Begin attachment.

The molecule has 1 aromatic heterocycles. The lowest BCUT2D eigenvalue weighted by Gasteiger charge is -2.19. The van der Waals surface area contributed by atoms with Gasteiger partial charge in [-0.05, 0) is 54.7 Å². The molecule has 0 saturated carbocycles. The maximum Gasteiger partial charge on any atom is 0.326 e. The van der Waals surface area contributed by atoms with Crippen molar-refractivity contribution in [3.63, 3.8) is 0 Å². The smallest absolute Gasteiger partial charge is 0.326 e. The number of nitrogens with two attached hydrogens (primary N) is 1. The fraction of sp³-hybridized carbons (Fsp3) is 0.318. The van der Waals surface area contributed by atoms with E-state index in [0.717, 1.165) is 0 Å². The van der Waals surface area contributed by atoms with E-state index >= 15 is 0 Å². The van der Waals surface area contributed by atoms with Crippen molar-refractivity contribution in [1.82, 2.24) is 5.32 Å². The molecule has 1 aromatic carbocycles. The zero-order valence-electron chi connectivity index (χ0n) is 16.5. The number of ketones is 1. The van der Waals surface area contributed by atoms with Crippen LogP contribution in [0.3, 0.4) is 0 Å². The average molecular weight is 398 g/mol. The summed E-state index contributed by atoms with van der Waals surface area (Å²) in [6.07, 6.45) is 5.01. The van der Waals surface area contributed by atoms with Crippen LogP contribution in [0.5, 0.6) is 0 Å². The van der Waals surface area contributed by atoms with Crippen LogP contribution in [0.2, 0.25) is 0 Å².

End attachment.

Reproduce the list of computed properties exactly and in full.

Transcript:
The molecule has 1 aromatic heterocycles. The lowest BCUT2D eigenvalue weighted by Gasteiger charge is -2.19. The van der Waals surface area contributed by atoms with Gasteiger partial charge in [-0.05, 0) is 54.7 Å². The molecule has 0 saturated carbocycles. The maximum Gasteiger partial charge on any atom is 0.326 e. The van der Waals surface area contributed by atoms with Crippen molar-refractivity contribution in [3.63, 3.8) is 0 Å². The smallest absolute Gasteiger partial charge is 0.326 e. The number of nitrogens with two attached hydrogens (primary N) is 1. The fraction of sp³-hybridized carbons (Fsp3) is 0.318. The van der Waals surface area contributed by atoms with E-state index in [0.717, 1.165) is 0 Å². The van der Waals surface area contributed by atoms with E-state index >= 15 is 0 Å². The van der Waals surface area contributed by atoms with Crippen molar-refractivity contribution in [1.82, 2.24) is 5.32 Å². The molecule has 1 aromatic carbocycles. The zero-order valence-electron chi connectivity index (χ0n) is 16.5. The number of ketones is 1. The van der Waals surface area contributed by atoms with Crippen LogP contribution in [0.3, 0.4) is 0 Å². The average molecular weight is 398 g/mol. The summed E-state index contributed by atoms with van der Waals surface area (Å²) in [6.07, 6.45) is 5.01. The van der Waals surface area contributed by atoms with Crippen LogP contribution in [0.5, 0.6) is 0 Å². The van der Waals surface area contributed by atoms with Crippen LogP contribution in [0.2, 0.25) is 0 Å².